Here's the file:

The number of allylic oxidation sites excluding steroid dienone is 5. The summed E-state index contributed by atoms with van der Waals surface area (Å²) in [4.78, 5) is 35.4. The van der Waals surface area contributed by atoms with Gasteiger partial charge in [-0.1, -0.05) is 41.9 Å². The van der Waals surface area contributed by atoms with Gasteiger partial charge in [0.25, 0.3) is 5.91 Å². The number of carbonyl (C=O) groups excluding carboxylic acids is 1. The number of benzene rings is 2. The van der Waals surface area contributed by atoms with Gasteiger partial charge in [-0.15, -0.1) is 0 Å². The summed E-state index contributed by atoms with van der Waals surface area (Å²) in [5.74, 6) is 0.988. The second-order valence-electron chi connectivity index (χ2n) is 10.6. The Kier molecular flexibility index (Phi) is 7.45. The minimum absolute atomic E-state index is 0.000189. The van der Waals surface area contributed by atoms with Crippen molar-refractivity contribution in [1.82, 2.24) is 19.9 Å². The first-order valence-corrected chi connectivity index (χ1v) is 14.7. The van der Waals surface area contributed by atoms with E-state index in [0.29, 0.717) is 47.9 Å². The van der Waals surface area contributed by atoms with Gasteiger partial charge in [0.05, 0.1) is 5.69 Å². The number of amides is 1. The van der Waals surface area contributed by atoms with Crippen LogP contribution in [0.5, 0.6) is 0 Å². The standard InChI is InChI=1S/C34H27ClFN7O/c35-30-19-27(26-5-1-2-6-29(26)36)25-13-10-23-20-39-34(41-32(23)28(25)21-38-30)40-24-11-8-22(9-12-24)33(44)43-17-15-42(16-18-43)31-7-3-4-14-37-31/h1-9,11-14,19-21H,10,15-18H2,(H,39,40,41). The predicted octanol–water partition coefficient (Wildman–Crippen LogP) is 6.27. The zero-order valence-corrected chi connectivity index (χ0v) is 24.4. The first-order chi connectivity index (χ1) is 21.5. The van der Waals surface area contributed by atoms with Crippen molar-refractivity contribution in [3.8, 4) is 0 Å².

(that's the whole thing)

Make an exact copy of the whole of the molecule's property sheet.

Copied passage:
The number of allylic oxidation sites excluding steroid dienone is 5. The summed E-state index contributed by atoms with van der Waals surface area (Å²) in [4.78, 5) is 35.4. The van der Waals surface area contributed by atoms with Gasteiger partial charge in [-0.1, -0.05) is 41.9 Å². The van der Waals surface area contributed by atoms with Gasteiger partial charge in [0.25, 0.3) is 5.91 Å². The number of carbonyl (C=O) groups excluding carboxylic acids is 1. The number of benzene rings is 2. The van der Waals surface area contributed by atoms with Gasteiger partial charge in [-0.15, -0.1) is 0 Å². The summed E-state index contributed by atoms with van der Waals surface area (Å²) in [5.74, 6) is 0.988. The second-order valence-electron chi connectivity index (χ2n) is 10.6. The Kier molecular flexibility index (Phi) is 7.45. The minimum absolute atomic E-state index is 0.000189. The van der Waals surface area contributed by atoms with Crippen molar-refractivity contribution in [1.82, 2.24) is 19.9 Å². The first-order valence-corrected chi connectivity index (χ1v) is 14.7. The van der Waals surface area contributed by atoms with E-state index in [0.29, 0.717) is 47.9 Å². The van der Waals surface area contributed by atoms with Gasteiger partial charge in [0.05, 0.1) is 5.69 Å². The number of amides is 1. The van der Waals surface area contributed by atoms with Crippen LogP contribution in [0.5, 0.6) is 0 Å². The standard InChI is InChI=1S/C34H27ClFN7O/c35-30-19-27(26-5-1-2-6-29(26)36)25-13-10-23-20-39-34(41-32(23)28(25)21-38-30)40-24-11-8-22(9-12-24)33(44)43-17-15-42(16-18-43)31-7-3-4-14-37-31/h1-9,11-14,19-21H,10,15-18H2,(H,39,40,41). The predicted octanol–water partition coefficient (Wildman–Crippen LogP) is 6.27. The zero-order valence-corrected chi connectivity index (χ0v) is 24.4. The first-order chi connectivity index (χ1) is 21.5. The van der Waals surface area contributed by atoms with Crippen molar-refractivity contribution in [3.8, 4) is 0 Å².